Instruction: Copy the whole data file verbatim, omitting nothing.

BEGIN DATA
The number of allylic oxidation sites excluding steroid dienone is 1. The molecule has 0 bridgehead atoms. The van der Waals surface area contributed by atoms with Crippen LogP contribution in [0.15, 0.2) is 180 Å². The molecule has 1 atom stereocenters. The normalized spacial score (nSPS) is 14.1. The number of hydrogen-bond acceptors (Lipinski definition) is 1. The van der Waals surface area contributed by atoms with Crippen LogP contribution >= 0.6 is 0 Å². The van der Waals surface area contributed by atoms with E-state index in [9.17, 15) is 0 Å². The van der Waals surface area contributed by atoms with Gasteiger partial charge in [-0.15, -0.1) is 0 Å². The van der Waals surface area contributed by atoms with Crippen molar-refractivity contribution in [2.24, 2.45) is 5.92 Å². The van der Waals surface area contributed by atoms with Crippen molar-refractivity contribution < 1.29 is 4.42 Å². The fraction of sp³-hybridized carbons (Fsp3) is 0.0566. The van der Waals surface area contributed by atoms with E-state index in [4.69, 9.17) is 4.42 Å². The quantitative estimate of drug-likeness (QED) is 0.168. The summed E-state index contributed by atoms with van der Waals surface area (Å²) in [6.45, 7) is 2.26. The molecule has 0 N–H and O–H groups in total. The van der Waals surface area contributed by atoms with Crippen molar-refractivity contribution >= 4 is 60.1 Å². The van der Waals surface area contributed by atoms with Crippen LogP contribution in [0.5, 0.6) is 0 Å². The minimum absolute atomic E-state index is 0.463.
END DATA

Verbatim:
The number of allylic oxidation sites excluding steroid dienone is 1. The molecule has 0 bridgehead atoms. The van der Waals surface area contributed by atoms with Crippen LogP contribution in [0.15, 0.2) is 180 Å². The molecule has 1 atom stereocenters. The normalized spacial score (nSPS) is 14.1. The number of hydrogen-bond acceptors (Lipinski definition) is 1. The van der Waals surface area contributed by atoms with Crippen LogP contribution >= 0.6 is 0 Å². The van der Waals surface area contributed by atoms with E-state index in [9.17, 15) is 0 Å². The van der Waals surface area contributed by atoms with Gasteiger partial charge in [-0.15, -0.1) is 0 Å². The van der Waals surface area contributed by atoms with Crippen molar-refractivity contribution in [2.24, 2.45) is 5.92 Å². The van der Waals surface area contributed by atoms with Crippen molar-refractivity contribution < 1.29 is 4.42 Å². The fraction of sp³-hybridized carbons (Fsp3) is 0.0566. The van der Waals surface area contributed by atoms with E-state index in [4.69, 9.17) is 4.42 Å². The quantitative estimate of drug-likeness (QED) is 0.168. The summed E-state index contributed by atoms with van der Waals surface area (Å²) in [6.45, 7) is 2.26. The molecule has 0 N–H and O–H groups in total. The van der Waals surface area contributed by atoms with Crippen molar-refractivity contribution >= 4 is 60.1 Å². The van der Waals surface area contributed by atoms with Crippen LogP contribution in [0.5, 0.6) is 0 Å². The minimum absolute atomic E-state index is 0.463.